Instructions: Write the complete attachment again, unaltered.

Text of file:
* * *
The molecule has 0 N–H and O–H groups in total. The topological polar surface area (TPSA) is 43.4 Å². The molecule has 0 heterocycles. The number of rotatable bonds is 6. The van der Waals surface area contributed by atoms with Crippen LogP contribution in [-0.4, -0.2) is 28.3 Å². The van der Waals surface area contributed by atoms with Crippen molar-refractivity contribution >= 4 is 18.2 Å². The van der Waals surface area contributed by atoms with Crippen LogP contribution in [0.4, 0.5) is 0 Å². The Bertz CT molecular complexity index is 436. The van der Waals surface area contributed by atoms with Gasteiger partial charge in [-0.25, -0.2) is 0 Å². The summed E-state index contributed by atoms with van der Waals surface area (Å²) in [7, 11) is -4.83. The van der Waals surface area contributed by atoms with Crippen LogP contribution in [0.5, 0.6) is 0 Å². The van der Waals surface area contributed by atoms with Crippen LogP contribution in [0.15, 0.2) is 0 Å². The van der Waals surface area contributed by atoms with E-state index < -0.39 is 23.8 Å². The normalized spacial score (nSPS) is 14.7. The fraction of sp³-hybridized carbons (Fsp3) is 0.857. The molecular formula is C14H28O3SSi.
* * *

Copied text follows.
The molecule has 0 N–H and O–H groups in total. The topological polar surface area (TPSA) is 43.4 Å². The molecule has 0 heterocycles. The number of rotatable bonds is 6. The van der Waals surface area contributed by atoms with Crippen LogP contribution in [-0.4, -0.2) is 28.3 Å². The van der Waals surface area contributed by atoms with Crippen molar-refractivity contribution >= 4 is 18.2 Å². The van der Waals surface area contributed by atoms with Crippen LogP contribution in [0.4, 0.5) is 0 Å². The Bertz CT molecular complexity index is 436. The van der Waals surface area contributed by atoms with Gasteiger partial charge in [-0.25, -0.2) is 0 Å². The summed E-state index contributed by atoms with van der Waals surface area (Å²) in [7, 11) is -4.83. The van der Waals surface area contributed by atoms with Crippen LogP contribution in [0.5, 0.6) is 0 Å². The van der Waals surface area contributed by atoms with Crippen LogP contribution in [0.15, 0.2) is 0 Å². The van der Waals surface area contributed by atoms with E-state index < -0.39 is 23.8 Å². The normalized spacial score (nSPS) is 14.7. The fraction of sp³-hybridized carbons (Fsp3) is 0.857. The molecular formula is C14H28O3SSi.